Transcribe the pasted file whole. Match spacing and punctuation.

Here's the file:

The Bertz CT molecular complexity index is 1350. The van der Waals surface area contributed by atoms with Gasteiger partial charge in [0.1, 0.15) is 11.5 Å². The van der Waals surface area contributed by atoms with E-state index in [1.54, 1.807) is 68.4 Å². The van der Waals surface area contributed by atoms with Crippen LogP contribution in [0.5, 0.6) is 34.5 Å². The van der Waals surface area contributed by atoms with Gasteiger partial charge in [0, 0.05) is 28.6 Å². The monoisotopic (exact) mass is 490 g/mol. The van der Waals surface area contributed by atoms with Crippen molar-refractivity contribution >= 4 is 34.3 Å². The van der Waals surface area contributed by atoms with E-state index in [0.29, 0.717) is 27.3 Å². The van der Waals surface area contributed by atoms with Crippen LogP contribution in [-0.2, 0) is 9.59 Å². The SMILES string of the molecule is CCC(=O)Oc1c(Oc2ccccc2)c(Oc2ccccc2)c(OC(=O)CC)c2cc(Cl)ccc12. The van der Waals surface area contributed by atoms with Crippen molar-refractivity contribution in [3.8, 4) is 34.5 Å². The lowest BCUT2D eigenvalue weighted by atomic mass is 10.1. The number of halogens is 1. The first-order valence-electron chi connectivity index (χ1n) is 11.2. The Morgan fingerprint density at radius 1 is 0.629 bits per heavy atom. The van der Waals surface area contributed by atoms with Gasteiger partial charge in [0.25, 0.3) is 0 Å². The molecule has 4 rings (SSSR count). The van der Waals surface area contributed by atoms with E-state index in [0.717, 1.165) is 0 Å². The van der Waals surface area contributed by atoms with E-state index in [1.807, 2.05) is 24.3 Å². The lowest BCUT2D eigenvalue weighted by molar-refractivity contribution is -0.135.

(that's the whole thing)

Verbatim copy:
The Bertz CT molecular complexity index is 1350. The van der Waals surface area contributed by atoms with Gasteiger partial charge in [0.1, 0.15) is 11.5 Å². The van der Waals surface area contributed by atoms with E-state index in [1.54, 1.807) is 68.4 Å². The van der Waals surface area contributed by atoms with Crippen LogP contribution in [0.5, 0.6) is 34.5 Å². The van der Waals surface area contributed by atoms with Gasteiger partial charge in [0, 0.05) is 28.6 Å². The monoisotopic (exact) mass is 490 g/mol. The van der Waals surface area contributed by atoms with Crippen molar-refractivity contribution >= 4 is 34.3 Å². The van der Waals surface area contributed by atoms with E-state index in [0.29, 0.717) is 27.3 Å². The van der Waals surface area contributed by atoms with Crippen LogP contribution in [-0.2, 0) is 9.59 Å². The SMILES string of the molecule is CCC(=O)Oc1c(Oc2ccccc2)c(Oc2ccccc2)c(OC(=O)CC)c2cc(Cl)ccc12. The van der Waals surface area contributed by atoms with Crippen molar-refractivity contribution in [3.8, 4) is 34.5 Å². The lowest BCUT2D eigenvalue weighted by atomic mass is 10.1. The number of halogens is 1. The first-order valence-electron chi connectivity index (χ1n) is 11.2. The Morgan fingerprint density at radius 1 is 0.629 bits per heavy atom. The van der Waals surface area contributed by atoms with Gasteiger partial charge in [0.25, 0.3) is 0 Å². The molecule has 4 rings (SSSR count). The van der Waals surface area contributed by atoms with E-state index in [0.717, 1.165) is 0 Å². The van der Waals surface area contributed by atoms with E-state index in [1.807, 2.05) is 24.3 Å². The lowest BCUT2D eigenvalue weighted by molar-refractivity contribution is -0.135.